Книга: Code 2.0



The government surveils as much as it can in its fight against whatever its current fight is about. When that surveillance is human — wiretapping, or the like — then traditional legal limits ought to apply. Those limits impose costs (and thus, using the market, reduce the incidence to those most significant); they assure at least some review. And, perhaps most importantly, they build within law enforcement a norm respecting procedure.

When that surveillance is digital, however, then it is my view that a different set of restrictions should apply. The law should sanction “digital surveillance” if, but only if, a number of conditions apply:

The purpose of the search enabled in the algorithm is described.

The function of the algorithm is reviewed.

The purpose and the function match is certified.

No action — including a subsequent search — can be taken against any individual on the basis of the algorithm without judicial review.

With very limited exceptions, no action against any individual can be pursued for matters outside the purpose described. Thus, if you’re looking for evidence of drug dealing, you can’t use any evidence discovered for prosecuting credit card fraud.

That describes the legal restrictions applied against the government in order to enhance privacy. If these are satisfied, then in my view such digital surveillance should not conflict with the Fourth Amendment.  In addition to these, there are privacy enhancing technologies (PETs) that should be broadly available to individuals as well. These technologies enable individuals to achieve anonymity in their transactions online. Many companies and activist groups help spread these technologies across the network.

Anonymity in this sense simply means non-traceability. Tools that enable this sort of non-traceability make it possible for an individual to send a message without the content of that message being traced to the sender. If implemented properly, there is absolutely no technical way to trace that message. That kind of anonymity is essential to certain kinds of communication.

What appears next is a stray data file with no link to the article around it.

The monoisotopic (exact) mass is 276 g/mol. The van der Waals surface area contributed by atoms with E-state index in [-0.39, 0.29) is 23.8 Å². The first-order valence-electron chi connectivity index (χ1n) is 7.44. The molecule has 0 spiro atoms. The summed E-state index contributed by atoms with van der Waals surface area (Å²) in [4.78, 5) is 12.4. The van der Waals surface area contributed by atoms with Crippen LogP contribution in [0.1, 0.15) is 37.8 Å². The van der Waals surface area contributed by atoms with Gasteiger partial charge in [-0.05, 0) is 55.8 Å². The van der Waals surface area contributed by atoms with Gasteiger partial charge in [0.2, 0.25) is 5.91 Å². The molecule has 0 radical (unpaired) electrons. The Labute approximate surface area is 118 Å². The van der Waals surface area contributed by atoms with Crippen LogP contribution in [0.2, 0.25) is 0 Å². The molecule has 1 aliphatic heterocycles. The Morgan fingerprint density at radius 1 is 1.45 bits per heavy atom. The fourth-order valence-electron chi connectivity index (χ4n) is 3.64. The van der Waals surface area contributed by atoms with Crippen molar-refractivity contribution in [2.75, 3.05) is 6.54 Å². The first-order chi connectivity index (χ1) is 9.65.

It is my view that, at least so long as political repression remains a central feature of too many world governments, free governments should recognize a protected legal right to these technologies. I acknowledge that view is controversial. A less extreme view would acknowledge the differences between the digital world and real world[39], and guarantee a right to pseudonymous communication but not anonymous communication. In this sense, a pseudonymous transaction doesn’t obviously or directly link to an individual without court intervention. But it contains an effective fingerprint that would allow the proper authority, under the proper circumstances, to trace the communication back to its originator.

In this regime, the important question is who is the authority, and what process is required to get access to the identification. In my view, the authority must be the government. The government must subject its demand for revealing the identity of an individual to judicial process. And the executive should never hold the technical capacity to make that link on its own.

Again, no one will like this balance. Friends of privacy will be furious with any endorsement of surveillance. But I share Judge Posner’s view that a sophisticated surveillance technology might actually increase effective privacy, if it decreases the instances in which humans intrude on other humans. Likewise, friends of security will be appalled at the idea that anyone would endorse technologies of anonymity. “Do you know how hard it is to crack a drug lord’s encrypted e-mail communication?” one asked me.

The answer is no, I don’t have a real sense. But I care less about enabling the war on drugs than I do about enabling democracies to flourish. Technologies that enable the latter will enable the former. Or to be less cowardly, technologies that enable Aung San Suu Kyi to continue to push for democracy in Burma will enable Al Qaeda to continue to wage its terrorist war against the United States. I acknowledge that. I accept that might lead others to a less extreme position. But I would urge the compromise in favor of surveillance to go no further than protected pseudonymity.

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